Designer, Coder, Founder


Changing The Way We Do Research


Plato, the product I am building with BfB Labs is a ground up redesign of clinical research for a connected age. It’s a recent project, but I’ve been exploring these ideas for some time now. This blog post from three years ago, written by the inimitable Quynh Pham, captures the experiences that led us both to explore this space.

After 3 months of having our users share their data with us on how they experience anxiety, I am so pleased to say that Flowy has been having a clinically significant positive impact on our users’ anxiety symptoms. 

We’ve been getting great qualitative feedback from our users ever since Flowy was released, but this is the first piece of quantitative data we’ve been able to report on since our pilot trial last year. We were hoping that Flowy would play an important role in our users’ mental health journeys, but this really surpassed our expectations in the best way.


I am writing this post to share the exciting results from our data analyses, but to really understand how much these results mean to us, I’d like to take you back a couple of months when we were all preparing to present our work on Flowy to the kind folks at Nominet Trust; at 11 PM on a Saturday night (the prime writing hour, if you must know) I was scrambling to finish my research portion of the presentation. It was during this delirious and fervent writing session that I stumbled upon some off-handed notes Simon had made in his section of the presentation:

“It seems clear to me that the way we evaluate is just as due for disruption as the way we treat. ­”

That sentence changed everything. Not only did I steal it and shamelessly claim it as my own, but it went on to colour my views on evaluation in our field. To give you an idea of how timelines work in industry research that aims to mirror academic research, I started designing Flowy’s pilot trial in November 2013 and just submitted an amended second draft of our manuscript for publication in the Games for Health Journal last Wednesday – that’s 1 year 9 months and counting. If you think that sounds like a long time, consider the fact that the average duration of a randomized controlled trial from the initiation of subject recruitment to publication of the outcome is 5.5 years(1). For research in mHealth, this time lag is especially problematic: the technology being evaluated may well be obsolete before the trial is completed.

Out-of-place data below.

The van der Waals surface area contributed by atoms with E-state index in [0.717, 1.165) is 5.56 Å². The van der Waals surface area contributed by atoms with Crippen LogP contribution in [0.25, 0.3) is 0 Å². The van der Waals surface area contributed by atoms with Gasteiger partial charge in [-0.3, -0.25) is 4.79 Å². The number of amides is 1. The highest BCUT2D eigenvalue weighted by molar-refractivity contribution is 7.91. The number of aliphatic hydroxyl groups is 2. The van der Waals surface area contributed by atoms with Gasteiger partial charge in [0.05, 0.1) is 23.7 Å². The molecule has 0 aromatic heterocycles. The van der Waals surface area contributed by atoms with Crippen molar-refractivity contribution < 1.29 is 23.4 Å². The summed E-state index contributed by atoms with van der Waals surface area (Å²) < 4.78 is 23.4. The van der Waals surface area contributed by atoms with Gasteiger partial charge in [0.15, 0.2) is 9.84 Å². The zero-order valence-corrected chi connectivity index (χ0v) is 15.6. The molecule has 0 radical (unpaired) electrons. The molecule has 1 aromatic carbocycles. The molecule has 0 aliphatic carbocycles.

Consider the alternative: a small games studio sets out to change the evaluation game by directly embedding psychological self-report questionnaires in their gaming app – these questionnaires are the same ones used by NHS psychological therapy services to measure anxiety(2).  Players are asked to complete an evaluation every 2 weeks. Within 3 months, 660 players have completed an evaluation. 85% of them are moderately to severely anxious.

Of the 60 players who completed a 2-week follow-up evaluation, there was a significant difference in their scores – players felt significantly less anxious(3).

  • 32% showed reliable improvement(4). 20% showed reliable recovery(5).

  • The number of users who were moderately to severely anxious went from 65% to 48%.

  • The number of users who met the NHS clinical cut-off score for anxiety(6) went from 82% to 68%.

I analysed these results on July 30, 2015 and wrote this post 2 days later, which means this whole process took 3 months and 2 days from recruitment to publication.

It’s true. It happened. And it was amazing.

“It seems clear to me that the way we evaluate is just as due for disruption as the way we treat.” 

Truly, I think we’re off to a good start.


1. Ioannidis JPA. Effect of the statistical significance of results on the time to completion and publication of randomized efficacy trials. JAMA 1998;279(4):281–6.

2. Generalized Anxiety Disorder–7 item questionnaire (GAD)

3. A dependent-samples t-test was conducted to compare GAD scores pre and post 2-week play. There was a significant difference in the scores for pre (M=12.23, SD=5.22) and post (M=10.7, SD 4.74) play; t(59)=2.33, p=.023. The effect size for the two groups is small (0.3).

4. Reliable Improvement: a decrease in total GAD score of ≥4

5. Reliable Recovery:  a decrease in total GAD score of ≥4 and a total score ≤7.

6. A total GAD score ≥8.

Simon Fox